Last month, we talked to Mark Sigal of Unicorn Labs about his eBook Rabbit and Turtle’s Amazing Race for iPad. At that time, Rabbit and Turtle had already cracked the Top 10 on the App Store’s list of top free eBooks. Since then, it has been featured by Apple on the iPad front page and gone on to become the #12 top-grossing (that means paid!) eBook for iPad. Naturally, people wanted to know Mark and Unicorn’s secret to making a best-selling eBook. So, yesterday he penned a guest piece for the O’Reilly Radar offering his insight from creating the top-selling Rabbit and Turtle, and gives plenty of praise to Corona in doing so. You can read the full piece by clicking the screenshot below: “Rabbit and
After Tim’s introduction to the newly revitalized Corona Comics yesterday, we thought we’d waste no time in showing you how to make your own iPad comics. One of the most important elements of comic books is word balloons. In the video below, artist Dwayne Ferguson of DieHard Studio Entertainment walks you through the process of creating word balloons for your comics using art software that most of you already have. Dwayne will be contributing more tutorials like this from now on, so all you aspiring iComic artists might want to check in regularly for those!
Blocfall by Thomas Claburn is an addictive game recalling the arcade classics of yesteryear. Your challenge is to clear each level of falling blocks by tapping the highest block on the screen until all of them are gone. The blocks begin in a row and fall. Tapping the highest block will remove it and add points to your score. OpenFeint integration allows you to compare your score against people around the world. Doodle Sheep by Instant Mash Games is another comical, arcade-style game. Save the sheep from being sheared by the oncoming scissors by pressing the name of the colour of the scissors. It may not be as easy as it seems as the color names are not on top of the correct colors. As you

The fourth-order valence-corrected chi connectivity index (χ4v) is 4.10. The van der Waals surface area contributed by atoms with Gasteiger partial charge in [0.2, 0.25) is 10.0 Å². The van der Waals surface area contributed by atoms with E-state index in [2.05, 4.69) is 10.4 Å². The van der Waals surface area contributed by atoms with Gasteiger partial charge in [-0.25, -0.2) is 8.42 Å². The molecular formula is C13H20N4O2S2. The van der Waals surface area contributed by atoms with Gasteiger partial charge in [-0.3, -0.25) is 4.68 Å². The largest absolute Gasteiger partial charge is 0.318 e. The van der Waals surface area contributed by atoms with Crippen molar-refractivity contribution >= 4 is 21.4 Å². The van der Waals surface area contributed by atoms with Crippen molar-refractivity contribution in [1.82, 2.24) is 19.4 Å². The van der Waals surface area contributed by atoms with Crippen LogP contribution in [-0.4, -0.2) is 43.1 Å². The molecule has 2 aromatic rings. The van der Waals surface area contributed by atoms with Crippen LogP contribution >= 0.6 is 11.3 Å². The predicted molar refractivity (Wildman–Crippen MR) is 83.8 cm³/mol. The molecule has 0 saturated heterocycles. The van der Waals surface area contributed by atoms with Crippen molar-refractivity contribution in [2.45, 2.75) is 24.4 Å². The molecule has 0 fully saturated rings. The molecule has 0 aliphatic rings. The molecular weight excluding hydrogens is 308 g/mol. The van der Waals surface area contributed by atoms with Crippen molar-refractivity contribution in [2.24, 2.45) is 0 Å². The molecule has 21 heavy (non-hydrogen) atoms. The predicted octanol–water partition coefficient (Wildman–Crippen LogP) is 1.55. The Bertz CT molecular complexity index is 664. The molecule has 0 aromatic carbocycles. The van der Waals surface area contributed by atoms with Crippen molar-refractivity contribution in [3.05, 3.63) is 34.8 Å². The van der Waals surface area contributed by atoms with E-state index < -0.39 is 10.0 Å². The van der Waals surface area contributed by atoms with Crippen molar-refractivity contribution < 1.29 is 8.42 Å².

Last week, Tim highlighted some of the new features of our revamped Corona Comics. This week, he takes you on a personal introductory tour of Comics, showing comic book artists just how easy it is to make an iPad comic using Corona.
We’ve been working diligently on a brand new audio engine for Corona which we will hope you will love. Our new engine is built from the ground-up, on top of the industry standard, OpenAL, which is designed for low-latency, high performance mixing, and a darling technology of the video game industry. We have many features planned for our new audio engine, but here is a tiny taste of it. In our prior sound engine, you could only play one “streaming” sample at a time. Our new engine no longer arbitrarily limits you to the number of streams you can play. So if you had large files like background music and speech you needed to play at the same time, you would have a hard time.